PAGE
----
Euronext N. V. is a European stock exchange with registered office in Amsterdam and corporate headquarters at La Défense in Greater Paris which operates markets in Amsterdam, London, Dublin and Paris. With around 1,500 listed companies worth €4.1 trillion in market capitalisation as of end July 2019, Euronext is the largest stock exchange in continental Europe. In addition to cash and derivatives markets, Euronext provides listing market data, market solutions and settlement services, its total product offering includes equities, exchange-traded funds and certificates, derivatives and indices as well as a foreign exchange trading platform. Tracing its origins back to the founding of the Amsterdam Stock Exchange in 1602 by the Dutch East India Company and of the Paris Bourse in 1724 following the financial debacle of the Mississippi bubble, Euronext was founded in 2000 by the merger of the exchanges in Amsterdam and Brussels. Euronext has since grown by developing services and acquiring additional exchanges and has, after being merged with the New York Stock Exchange from 2007 to 2014 as NYSE Euronext, been spun off to once again being a standalone European exchange.
Since its IPO in 2014, Euronext has expanded its European footprint and diversified its revenue streams by acquiring FastMatch, a global FX spot market operator, in 2017, the Irish Stock Exchange in 2018 and Oslo Børs VPS, the owner of the Norwegian stock exchange, in 2019. The Amsterdam Stock Exchange was considered the oldest "modern" securities market in the world, it was shortly after the establishment of the Dutch East India Company in 1602 when equities began trading on a regular basis as a secondary market to trade its shares. Prior to that, the market existed for the exchange of commodities. In that year, the States General of the Netherlands granted the VOC a 21-year charter over all Dutch trade in Asia and quasi-governmental powers; the monopolistic terms of the charter granted the VOC complete authority over trade defenses, war armaments, political endeavors in Asia. The first multi-national corporation with significant resource interests was thereby established. In addition, the high level of risk associated with trade in Asia gave the VOC its private ownership structure.
Following in the footsteps of the English East India Company, stock in the corporation was sold to a large pool of interested investors, who in turn received a guarantee of some future share of profits. In the Amsterdam East India House alone, 1,143 investors subscribed for over ƒ3,679,915 or €100 million in today's money; the subscription terms of each stock purchase offered shareholders the option to transfer their shares to a third party. A secondary market arose in the East India House for resale of this stock through the official bookkeeper. After an agreement had been reached between the two parties, the shares were transferred from seller to buyer in the “capital book.” The official account, held by the East India House, encouraged investors to trade and gave rise to market confidence that the shares weren't just being transferred on paper. Thus, speculative trading ensued and the Amsterdam securities market was born. A big acceleration in the turnover rate came in 1623, after the 21-year liquidation period for the VOC ended.
The terms of the initial charter called for a full liquidation after 21 years to distribute profits to shareholders. However, at this time neither the VOC nor its shareholders saw a slowing down of Asian trade, so the States General of the Netherlands granted the corporation a second charter in the West Indies; this new charter gave the VOC additional years to stay in business but, in contrast to the first charter, outlined no plans for immediate liquidation, meaning that the money invested remained invested, dividends were paid to investors to incentivize shareholding. Investors took to the secondary market of the newly constructed Amsterdam Stock Exchange to sell their shares to third parties; these "fixed" capital stock transactions amassed huge turnover rates, made the stock exchange vastly more important. Thus the modern securities market arose out of this system of stock exchange; the voyage to the precious resources in the West Indies was risky. Threats of pirates, misfortune and various macroeconomic factors heightened the risk factor and thus made the trip wildly expensive.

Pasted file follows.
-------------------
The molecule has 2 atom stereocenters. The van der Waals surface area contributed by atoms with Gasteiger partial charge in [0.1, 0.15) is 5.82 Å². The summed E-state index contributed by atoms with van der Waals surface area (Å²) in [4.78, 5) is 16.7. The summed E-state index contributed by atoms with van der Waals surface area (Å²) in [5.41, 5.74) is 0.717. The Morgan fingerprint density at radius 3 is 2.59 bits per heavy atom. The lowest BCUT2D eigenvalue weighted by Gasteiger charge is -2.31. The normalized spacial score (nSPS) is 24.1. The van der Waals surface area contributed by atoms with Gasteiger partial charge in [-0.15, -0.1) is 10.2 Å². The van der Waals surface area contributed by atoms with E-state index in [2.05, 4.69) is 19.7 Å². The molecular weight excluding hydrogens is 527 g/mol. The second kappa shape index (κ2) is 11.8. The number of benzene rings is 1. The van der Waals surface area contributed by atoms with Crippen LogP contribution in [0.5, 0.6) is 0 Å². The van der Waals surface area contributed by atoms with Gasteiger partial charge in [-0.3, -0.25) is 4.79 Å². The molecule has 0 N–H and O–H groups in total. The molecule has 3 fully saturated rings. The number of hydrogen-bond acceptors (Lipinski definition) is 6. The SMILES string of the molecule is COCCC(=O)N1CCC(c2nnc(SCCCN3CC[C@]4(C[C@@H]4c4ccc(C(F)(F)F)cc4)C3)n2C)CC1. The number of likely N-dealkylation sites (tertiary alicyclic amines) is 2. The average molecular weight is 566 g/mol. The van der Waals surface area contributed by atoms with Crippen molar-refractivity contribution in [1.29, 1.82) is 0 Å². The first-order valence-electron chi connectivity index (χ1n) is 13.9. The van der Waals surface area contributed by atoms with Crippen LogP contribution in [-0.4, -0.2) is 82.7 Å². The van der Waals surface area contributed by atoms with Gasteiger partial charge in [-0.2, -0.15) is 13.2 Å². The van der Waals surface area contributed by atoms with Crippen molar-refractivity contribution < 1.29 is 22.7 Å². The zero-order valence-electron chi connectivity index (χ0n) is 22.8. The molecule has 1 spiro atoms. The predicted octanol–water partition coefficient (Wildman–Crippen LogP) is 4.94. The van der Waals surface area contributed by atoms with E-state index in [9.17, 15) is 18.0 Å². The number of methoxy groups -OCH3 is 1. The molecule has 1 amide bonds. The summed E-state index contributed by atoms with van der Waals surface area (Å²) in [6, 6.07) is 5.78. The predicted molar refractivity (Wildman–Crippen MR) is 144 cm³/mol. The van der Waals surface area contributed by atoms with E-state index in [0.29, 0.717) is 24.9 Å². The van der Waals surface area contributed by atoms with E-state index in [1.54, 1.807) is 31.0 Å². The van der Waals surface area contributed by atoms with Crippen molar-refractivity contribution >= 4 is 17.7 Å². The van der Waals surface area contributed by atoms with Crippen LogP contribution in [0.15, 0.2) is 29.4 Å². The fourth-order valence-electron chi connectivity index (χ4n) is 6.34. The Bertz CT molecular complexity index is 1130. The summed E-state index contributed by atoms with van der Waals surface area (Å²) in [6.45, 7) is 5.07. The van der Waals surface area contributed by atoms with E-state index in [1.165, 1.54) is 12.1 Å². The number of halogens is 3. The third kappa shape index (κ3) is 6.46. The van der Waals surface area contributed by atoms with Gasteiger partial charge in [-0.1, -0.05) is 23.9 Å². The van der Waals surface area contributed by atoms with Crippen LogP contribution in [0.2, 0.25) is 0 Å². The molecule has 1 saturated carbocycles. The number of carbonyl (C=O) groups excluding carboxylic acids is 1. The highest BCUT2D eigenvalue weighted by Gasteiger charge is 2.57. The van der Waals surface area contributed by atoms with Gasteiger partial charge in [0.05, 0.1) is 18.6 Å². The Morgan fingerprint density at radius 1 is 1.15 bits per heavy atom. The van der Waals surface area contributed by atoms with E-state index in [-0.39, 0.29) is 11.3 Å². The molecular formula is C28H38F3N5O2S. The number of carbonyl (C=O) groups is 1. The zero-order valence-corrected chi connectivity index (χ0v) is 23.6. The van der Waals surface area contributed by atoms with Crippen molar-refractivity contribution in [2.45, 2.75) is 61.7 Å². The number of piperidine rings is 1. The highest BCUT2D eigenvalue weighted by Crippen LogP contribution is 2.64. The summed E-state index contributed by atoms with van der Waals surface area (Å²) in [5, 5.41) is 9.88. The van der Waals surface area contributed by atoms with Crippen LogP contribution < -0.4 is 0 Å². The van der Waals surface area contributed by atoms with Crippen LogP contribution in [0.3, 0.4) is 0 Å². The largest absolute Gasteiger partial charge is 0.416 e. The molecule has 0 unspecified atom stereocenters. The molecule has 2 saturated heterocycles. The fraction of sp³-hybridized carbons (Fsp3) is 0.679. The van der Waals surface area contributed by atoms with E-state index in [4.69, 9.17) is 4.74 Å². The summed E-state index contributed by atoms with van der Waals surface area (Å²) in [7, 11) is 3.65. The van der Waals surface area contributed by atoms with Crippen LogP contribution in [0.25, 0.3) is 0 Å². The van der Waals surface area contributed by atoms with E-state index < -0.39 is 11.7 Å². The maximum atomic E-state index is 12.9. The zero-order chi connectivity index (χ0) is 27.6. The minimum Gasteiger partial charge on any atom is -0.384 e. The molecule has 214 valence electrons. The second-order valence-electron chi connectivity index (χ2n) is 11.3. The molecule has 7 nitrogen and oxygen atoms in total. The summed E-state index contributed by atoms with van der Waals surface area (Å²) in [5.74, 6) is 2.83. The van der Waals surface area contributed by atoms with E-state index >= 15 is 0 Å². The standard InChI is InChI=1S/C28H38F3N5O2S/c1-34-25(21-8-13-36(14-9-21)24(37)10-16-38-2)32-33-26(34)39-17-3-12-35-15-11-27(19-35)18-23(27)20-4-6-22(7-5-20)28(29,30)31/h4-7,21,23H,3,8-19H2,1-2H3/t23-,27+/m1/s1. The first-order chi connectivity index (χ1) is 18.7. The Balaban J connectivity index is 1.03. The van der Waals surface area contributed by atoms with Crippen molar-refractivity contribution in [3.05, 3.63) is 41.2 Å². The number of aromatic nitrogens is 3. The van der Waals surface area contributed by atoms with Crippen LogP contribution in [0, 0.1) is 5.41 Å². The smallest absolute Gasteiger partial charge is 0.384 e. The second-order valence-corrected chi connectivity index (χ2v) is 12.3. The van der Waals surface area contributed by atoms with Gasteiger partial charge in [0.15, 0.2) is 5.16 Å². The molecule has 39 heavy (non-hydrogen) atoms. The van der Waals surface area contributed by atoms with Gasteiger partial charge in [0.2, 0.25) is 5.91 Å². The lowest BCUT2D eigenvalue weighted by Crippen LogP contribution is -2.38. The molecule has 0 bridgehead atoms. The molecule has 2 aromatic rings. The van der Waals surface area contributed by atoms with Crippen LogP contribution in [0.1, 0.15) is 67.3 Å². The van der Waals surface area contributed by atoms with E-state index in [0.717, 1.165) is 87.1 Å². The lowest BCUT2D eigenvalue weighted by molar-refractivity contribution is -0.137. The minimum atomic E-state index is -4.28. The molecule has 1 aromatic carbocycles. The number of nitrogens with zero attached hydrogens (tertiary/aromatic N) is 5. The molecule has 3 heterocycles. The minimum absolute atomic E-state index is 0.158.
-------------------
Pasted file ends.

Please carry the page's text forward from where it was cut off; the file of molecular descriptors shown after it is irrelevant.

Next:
So, the stock issuance made possible the spreading of risk and dividends across a vast pool of investors. Should something go wrong on the voyage, risk was mitigated and dispersed throughout the pool and investors all suffered just a fraction of the total expense of the voyage; the system of privatizing national expeditions was not new to Europe, but the fixed stock structure of the East India Company made it one of a kind. In the decade preceding the formation of the VOC, adventurous Dutch merchants had used a similar method of "private partnership" to finance expensive voyages to the East Indies for their personal gain; the ambitious merchants pooled money together to create shipping partnerships for exploration of the East Indies. They assumed a joint-share of the necessary preparations in return for a joint-share of the profits; these Voorcompagnieën took on extreme risk to reap some of the rewarding spice trade in the East Indies, but introduced a common form of the joint-stock venture into Dutch shipping.
Although some of these voyages predictably failed, the ones that were successful brought promise of wealth and an emerging new trade. Shortly after these expeditions began, in 1602, the many independent Voorcompagnieën merged to form the massive Dutch East India T
The Middle Fork Stanislaus River is a 45.7-mile tributary of the Stanislaus River in the central Sierra Nevada and Stanislaus National Forest of eastern California. The river begins at Summit Creek in the Emigrant Wilderness, it flows northwest, receiving the Clark Fork from the right turning southwest, through a deep canyon to its confluence with the North Fork Stanislaus River, forming the Stanislaus River. The river drains a watershed of 332 square miles in Tuolumne County, much of it within the Stanislaus National Forest. There are four dams on the main stem of the Middle Fork – at Donnells, Beardsley Forebay and Sand Bar Flat; the only significant tributary impoundment is Relief Reservoir, formed by Relief Dam on Summit Creek. Middle Fork water is managed by the Spring Gap–Stanislaus hydroelectric project, owned by Pacific Gas and Electric, the Tri-Dam project owned by the Oakdale and South San Joaquin irrigation districts. Tunnels connect the four mainstem reservoirs to take advantage of the hydraulic head created by the Middle Fork's steep drop.